Sunday, April 06, 2008

Guest Book Review: God’s Rivals

My thanks to the kind folk at IVP for a review copy of McDermott's book, God's Rivals. It is my pleasure to introduce Kathrin, the guest reviewer today. She is a German theology student and we met at the Tübingen English-German colloquium run by the Institute for Early Christianity.

God's Rivals by Gerald R. McDermott (Illinois, IVP: 2007)

A review by Kathrin Wanner, Student of Theology, Eberhard-Karls-Universität Tübingen, Germany.

"Why are there other religions at all?" This is the basic question of McDermott's book God's Rivals, and it is present on every page. After a careful and exact analysis of different historical items connected to this question, the answer can be summarized in one sentence: "Because god is a big god, he can use pagan thinking to influence biblical authors in such a way that the final results in the biblical text is still exactly what he wants." His concern is to ask the biblical authors themselves about their view, using many original texts and quoting the bible regularly.

The first part of the book refers to the question of "particularity" or, in other words, "Why has the true god come to only some people at some times?" The author shows how people have dealt with this question in the past and how it is answered today.

His next concern is to show how the Old and New Testament deal with other religions. He argues that not only people in Israel and the church knew a lot about God. A whole chapter researches what kind of heavenly beings the Old Testament knows and how they are easily referenced to as "other gods." In a further step, the author introduces different people who give evidence of how the world thought and lived during the development of the New Testament.

McDermott starts with Paul and shows that he believed in the existence of spiritual powers. He moves on to Justin Martyr and therefore to a philosopher's view on the Christian religion. With Irenaeus the author explains "how god uses the religions" and that revelation happens in different stages, having its "final culmination in Christ"; his conclusion that "God used many different teaching methods over thousands of years to communicate the truth" seemed to me a highlight of the chapter.

The words of Clement of Alexandria show that people and differences in religion are caused by the fact that God "called all equally" but at the same time "his gifts were distributed unequally". He divides people in different groups depending on their strength of belief with different relationships to the Lord and different ways of being taught by him, concluding that a "Mixture of truth and error is there by divine design." Still there is only one "cause of all": God. Finally, the author introduces the reader to Origen who reminds people that other religions are dangerous and at the same time useful to support the way of life of people who do not believe yet. Finally, the author summarizes the basic points of each chapter once more and draws a conclusion to the question: "Why did God permit other Religions?" based on the research made before.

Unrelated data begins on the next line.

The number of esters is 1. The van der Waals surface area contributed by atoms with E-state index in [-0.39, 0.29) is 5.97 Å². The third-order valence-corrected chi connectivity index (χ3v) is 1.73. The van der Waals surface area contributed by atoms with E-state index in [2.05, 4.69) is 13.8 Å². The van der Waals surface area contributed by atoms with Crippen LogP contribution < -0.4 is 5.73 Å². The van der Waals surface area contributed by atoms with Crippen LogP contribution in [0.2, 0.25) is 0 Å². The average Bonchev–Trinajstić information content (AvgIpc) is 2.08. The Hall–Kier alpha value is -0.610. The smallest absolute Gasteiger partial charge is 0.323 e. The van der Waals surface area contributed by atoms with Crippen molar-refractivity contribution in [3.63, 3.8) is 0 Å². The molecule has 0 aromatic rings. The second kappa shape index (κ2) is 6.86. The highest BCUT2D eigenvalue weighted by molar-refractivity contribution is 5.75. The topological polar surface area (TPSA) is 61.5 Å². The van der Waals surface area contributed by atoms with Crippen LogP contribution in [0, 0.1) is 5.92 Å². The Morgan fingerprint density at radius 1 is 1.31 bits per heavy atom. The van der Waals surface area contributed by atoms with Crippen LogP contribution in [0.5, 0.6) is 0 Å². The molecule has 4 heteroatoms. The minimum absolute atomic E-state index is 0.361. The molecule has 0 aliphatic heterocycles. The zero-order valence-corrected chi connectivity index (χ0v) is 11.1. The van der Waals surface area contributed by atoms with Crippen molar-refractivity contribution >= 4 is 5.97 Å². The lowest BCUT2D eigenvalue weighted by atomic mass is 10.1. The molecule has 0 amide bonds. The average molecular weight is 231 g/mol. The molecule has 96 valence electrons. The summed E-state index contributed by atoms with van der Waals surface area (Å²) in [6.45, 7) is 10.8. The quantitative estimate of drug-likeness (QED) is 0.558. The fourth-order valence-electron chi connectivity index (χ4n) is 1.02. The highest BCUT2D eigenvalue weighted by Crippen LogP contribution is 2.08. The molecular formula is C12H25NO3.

One of the first things to be discovered is the strong belief of the author, something that can be sensed on every page; he happens to be an orthodox Christian and the large number of examples from the bible used leads to the impression that the "holy book" kept him company all the time while writing God's Rivals.

Every chapter starts with a short summarizing view on the chapter's topic or main protagonist; afterward, step by step, he describes the most important things to know, starting with an interesting example or invented dialogue that easily catches the reader's attention and offers him exciting access to the topic. Summarising headlines emphasise the most important ideas. He then introduces the chapter's main person, by drawing a picture of the historical setting, the person's life and his spiritual background. After this preparation he shows the person's view on the main question of the book: "Why are there other religions?" integrated in the knowledge of his time. Finally, he summarizes the chapter's basic content and offers a preview on the next chapter.

The author keeps including possible questions a reader might have. He makes an effort to explain happenings in the past with examples from today to illustrate issues for the reader with well known pictures.

God's Rivals is easy to read and understand, even for non-native speakers (like myself), without rows of technical terms, but still offers a solid basis of basic knowledge.

I learnt a lot about the different historical characters who have dealt with this question and feel that my knowledge about this topic has really grown a lot.

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At 4/07/2008 3:16 PM, Anonymous James F. McGrath said...

Thanks for reviewing this! I did a very short review of it on my blog a while back, too. Personally, I found his first book, Can Evangelicals Learn From World Religions? more helpful and interesting.

At 4/07/2008 8:12 PM, Anonymous Chris Tilling said...

Thanks James. I wish I hadn't given it away for review, now!

At 4/09/2008 2:39 AM, Anonymous One of Freedom said...

Have to read this one, I really really enjoyed Can Evangelicals Learn from World Religions? I felt like that was a starting point that an evangelical could jump off from. But I had already wrestled with Knitter and the like. Still he does a great job in dealing with the problem of revelation in that book.


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